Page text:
|When I think of risky journeys, the first that springs to mind is the time my little sister and I crawled into our grandparents' bedroom to see if Grandma and Granddad were wrinkled all over. We were so scared that when our progenitors finally woke up, we couldn't even look out from our hiding place, so the expedition ended in failure.
Since then, I've swum with piranhas in the Paraná River, gotten fogbound in trackless valleys and stuck halfway up rock faces, touched dead people's bones, slept in a hut in Peru's Cordillera Central where a terrorist was thought to be hiding, nearly drowned in a river in the Rockies, and generally faced far greater objective dangers than on that early six-yard crawl. If I've never again felt so willing to stake everything on a single purpose, perhaps it's because it's no longer as easy to delineate what I'm asking of life. But taking a trip remains a way to make profound inquiries.
What is freedom? (I hitchhiked from Wyoming to Texas.) Is there a formula for truth? (I went to Burma and was ordained as a nun for a while.) Have my friends been lying to me? (India.) Should I marry him, and if not, how can I ever leave him? (I hiked so far into a cloud forest that no one could find me, including myself.)
Obviously, The Answer didn't arrive on each journey, like some kind of transcendentally packaged surprise (except once or twice). Nor does every trip spring from a question. Sometimes I just have this wild desire again to feel that shift when all baggage becomes secondary, eclipsed by the rigors and wonders of this world. To see the cupping of a woman's hand as she dips water from the Ganges, or how cheetahs and gazelles hang around the Masai Mara in plain sight of one another, waiting to eat or be eaten—such things are ecstasy. I lust to touch what's real. Dirt paths trailing off to nowhere. The full moon over a black sea, the grief-stricken stillness of Sundays in the Andes, and the limb-tearing exuberance of the water games on Hindu Holi. I even confess a fondness for cringing street dogs, lurching buses, and ill-lit restaurants where it seems an evil dimension is trying to reach the surface. Anything that makes me say, "So this is how it is!"
With the arrival of the year 2000, I'm tempted to go someplace I've never considered, just to be as thoroughly amazed as possible. That seems a proper celebration. I believe that certain things cannot be learned, or seen, from the midst of one's ordinary routine. Travel was once the grandest form of education. It still can be so if we recognize that we aren't just passing through, that we can't pretend to be alone. We affect every place and person that we visit. We might even make a pact to stay away from certain destinations entirely: The crystal gardens atop Auyán-tepuí in Venezuela. Uncontacted tribes in Amazonia. Bhutan's unclimbed snow peak, Gangkar Puensum. Inviolate places are important for our imaginations.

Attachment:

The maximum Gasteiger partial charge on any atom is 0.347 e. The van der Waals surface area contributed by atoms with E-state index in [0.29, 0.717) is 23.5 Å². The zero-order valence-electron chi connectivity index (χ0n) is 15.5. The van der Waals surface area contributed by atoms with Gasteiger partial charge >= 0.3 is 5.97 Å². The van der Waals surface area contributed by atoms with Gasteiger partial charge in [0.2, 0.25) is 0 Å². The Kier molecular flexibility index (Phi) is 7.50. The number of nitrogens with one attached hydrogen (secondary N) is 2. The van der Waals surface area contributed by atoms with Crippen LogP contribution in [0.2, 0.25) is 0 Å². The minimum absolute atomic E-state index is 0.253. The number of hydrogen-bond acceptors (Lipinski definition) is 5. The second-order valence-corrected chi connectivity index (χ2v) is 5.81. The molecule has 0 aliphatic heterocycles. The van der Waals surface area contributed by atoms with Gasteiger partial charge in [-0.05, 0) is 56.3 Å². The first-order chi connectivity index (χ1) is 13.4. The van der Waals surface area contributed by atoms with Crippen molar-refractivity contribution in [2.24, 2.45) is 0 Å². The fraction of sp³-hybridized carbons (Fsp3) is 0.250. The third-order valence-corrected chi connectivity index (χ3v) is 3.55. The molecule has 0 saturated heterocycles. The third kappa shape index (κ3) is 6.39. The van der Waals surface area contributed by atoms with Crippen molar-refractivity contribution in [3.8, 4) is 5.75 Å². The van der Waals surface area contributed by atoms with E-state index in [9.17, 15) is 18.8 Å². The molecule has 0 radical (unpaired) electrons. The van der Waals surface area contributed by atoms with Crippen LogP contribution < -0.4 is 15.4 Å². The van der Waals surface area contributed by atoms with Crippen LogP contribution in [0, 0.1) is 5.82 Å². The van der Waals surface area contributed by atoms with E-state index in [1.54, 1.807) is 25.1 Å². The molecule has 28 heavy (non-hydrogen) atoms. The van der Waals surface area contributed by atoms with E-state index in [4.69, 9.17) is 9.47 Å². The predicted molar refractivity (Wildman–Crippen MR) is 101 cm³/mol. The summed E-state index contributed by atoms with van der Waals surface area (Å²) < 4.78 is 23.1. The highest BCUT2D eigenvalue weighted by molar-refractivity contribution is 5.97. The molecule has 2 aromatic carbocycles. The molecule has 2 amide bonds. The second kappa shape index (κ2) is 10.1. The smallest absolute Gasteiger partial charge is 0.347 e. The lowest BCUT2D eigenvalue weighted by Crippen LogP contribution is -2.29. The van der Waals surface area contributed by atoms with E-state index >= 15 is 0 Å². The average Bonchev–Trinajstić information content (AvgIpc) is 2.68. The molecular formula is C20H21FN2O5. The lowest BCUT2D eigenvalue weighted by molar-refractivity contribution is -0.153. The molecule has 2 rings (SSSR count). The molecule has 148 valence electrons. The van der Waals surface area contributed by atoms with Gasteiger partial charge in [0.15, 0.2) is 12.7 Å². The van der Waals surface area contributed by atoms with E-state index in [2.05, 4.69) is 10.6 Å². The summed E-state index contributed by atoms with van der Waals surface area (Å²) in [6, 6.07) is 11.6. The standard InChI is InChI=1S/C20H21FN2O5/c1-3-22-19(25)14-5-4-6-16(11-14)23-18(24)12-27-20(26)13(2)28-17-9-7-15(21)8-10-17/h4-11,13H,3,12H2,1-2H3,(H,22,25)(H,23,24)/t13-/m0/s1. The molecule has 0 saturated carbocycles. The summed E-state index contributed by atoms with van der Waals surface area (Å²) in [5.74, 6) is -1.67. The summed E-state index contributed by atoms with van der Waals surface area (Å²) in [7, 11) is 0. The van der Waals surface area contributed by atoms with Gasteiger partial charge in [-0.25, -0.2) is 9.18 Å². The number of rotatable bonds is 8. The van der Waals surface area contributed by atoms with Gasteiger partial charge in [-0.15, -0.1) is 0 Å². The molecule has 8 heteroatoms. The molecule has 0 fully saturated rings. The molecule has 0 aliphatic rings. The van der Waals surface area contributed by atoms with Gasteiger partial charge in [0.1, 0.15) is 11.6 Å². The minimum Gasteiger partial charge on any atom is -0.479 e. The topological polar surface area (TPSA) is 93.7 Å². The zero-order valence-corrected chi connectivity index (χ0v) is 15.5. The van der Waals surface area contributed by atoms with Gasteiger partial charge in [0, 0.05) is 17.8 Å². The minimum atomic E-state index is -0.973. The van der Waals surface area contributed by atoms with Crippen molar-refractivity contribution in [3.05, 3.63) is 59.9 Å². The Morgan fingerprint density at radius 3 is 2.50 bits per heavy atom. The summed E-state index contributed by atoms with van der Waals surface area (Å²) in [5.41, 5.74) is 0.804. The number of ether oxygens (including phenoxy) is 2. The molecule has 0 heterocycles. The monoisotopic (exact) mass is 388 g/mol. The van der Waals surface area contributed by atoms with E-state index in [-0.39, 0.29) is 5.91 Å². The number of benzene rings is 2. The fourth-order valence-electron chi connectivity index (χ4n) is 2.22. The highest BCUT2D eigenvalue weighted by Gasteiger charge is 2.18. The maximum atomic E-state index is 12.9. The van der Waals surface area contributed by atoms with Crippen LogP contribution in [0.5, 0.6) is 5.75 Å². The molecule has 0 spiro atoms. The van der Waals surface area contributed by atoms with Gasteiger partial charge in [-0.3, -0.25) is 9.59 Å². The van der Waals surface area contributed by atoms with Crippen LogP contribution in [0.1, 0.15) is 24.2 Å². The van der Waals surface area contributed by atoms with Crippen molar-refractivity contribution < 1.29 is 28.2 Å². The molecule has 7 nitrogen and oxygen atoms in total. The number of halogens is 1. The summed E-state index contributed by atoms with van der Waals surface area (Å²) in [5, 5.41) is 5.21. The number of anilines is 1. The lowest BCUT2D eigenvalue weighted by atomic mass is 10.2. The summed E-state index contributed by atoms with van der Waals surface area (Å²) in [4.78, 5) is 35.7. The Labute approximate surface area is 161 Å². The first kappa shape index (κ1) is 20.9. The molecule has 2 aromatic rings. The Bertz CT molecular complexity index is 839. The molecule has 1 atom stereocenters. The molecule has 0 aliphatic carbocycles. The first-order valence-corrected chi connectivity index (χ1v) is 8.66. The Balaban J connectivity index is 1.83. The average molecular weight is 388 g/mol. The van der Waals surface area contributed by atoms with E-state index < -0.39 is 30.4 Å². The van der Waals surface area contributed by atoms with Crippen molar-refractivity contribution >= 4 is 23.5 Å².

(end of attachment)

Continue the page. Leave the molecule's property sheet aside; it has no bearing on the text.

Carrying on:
Yet it's no crime to exult in standing above a glacial valley, feeling wind in one's hair and seeing condors. We need to know this world; our presence isn't inherently destructive, and our embrace of wildness can actually help. Rivers regenerate when we quit dumping junk in them. Visiting poor, remote villages, we tend to leave cash behind; maybe we can also encourage folks to maintain their traditions. Tigers are sneaking back from the brink of extinction, conservationists report with cautious enthusiasm, because a new kind of human intervention is gradually replacing the old kind. And so, if I love wilderness, if my soul needs nature, and wild beasts, and people unlike myself, what choices will I make, what actions take?
First things first. Get out, while I still can! Leave the house, the rut, the routine. Take the 144-year-old advice of Walt Whitman, and get moving: "Let the paper remain on the desk unwritten, and the book on the shelf unopen'd! Let the tools remain in the workshop! Let the money remain unearn'd!" If all I can do today is walk the dog, I'll run with the dog. There are ways of pushing limits in small ways, every day. Any trip is an adventure. I'm making this my millennial resolution, though: No later than today, I will make concrete plans to get to someplace wilder or dreamier than I've ever been before. No lie—I've already called my travel agent. I know where I'm going. Do you?
Kate Wheeler's novel When Mountains Walked will be published next month by Houghton Mifflin.
Everybody dreams of great adventures...
Robert F. Kennedy Jr., president of the Water Keeper Alliance, senior attorney for the Natural Resources Defense Counsel, and avid falconer: "My dream trip is night hawk-hunting for spring hare with African hawk eagles in Zimbabwe."
Ruthie Matthes, 1991 world and three-time United States national mountain-biking champion: "New Zealand—I've heard great things about the rides and the people there. I've seen pictures, and the variety on the two islands is incredible—mountains, tropical forests, oceans. It's just an amazing place."
Tao Berman, extreme kayaker and holder of the unofficial world record for the highest waterfall kayaked: "I'd want to go to Colombia. About everything you do there is first descents. I've talked to locals who say Colombia has waterfalls that people would die doing, and whenever you hear something like that, you know it's time to go scout 'em."
Lars Ulrich, Metallica drummer: "I've done probably 1,000 dives in the last ten years. The one place I haven't been yet is called Scapa Flow in the inlets up in Scotland where the whole German World War I fleet went. In the space of five square miles, there are 12 German ships lying at the bottom in totally crystal-clear water with 200-foot-plus visibility. It's apparently the Mount Everest of wreck diving."
—INTERVIEWS BY JOE MCCANNON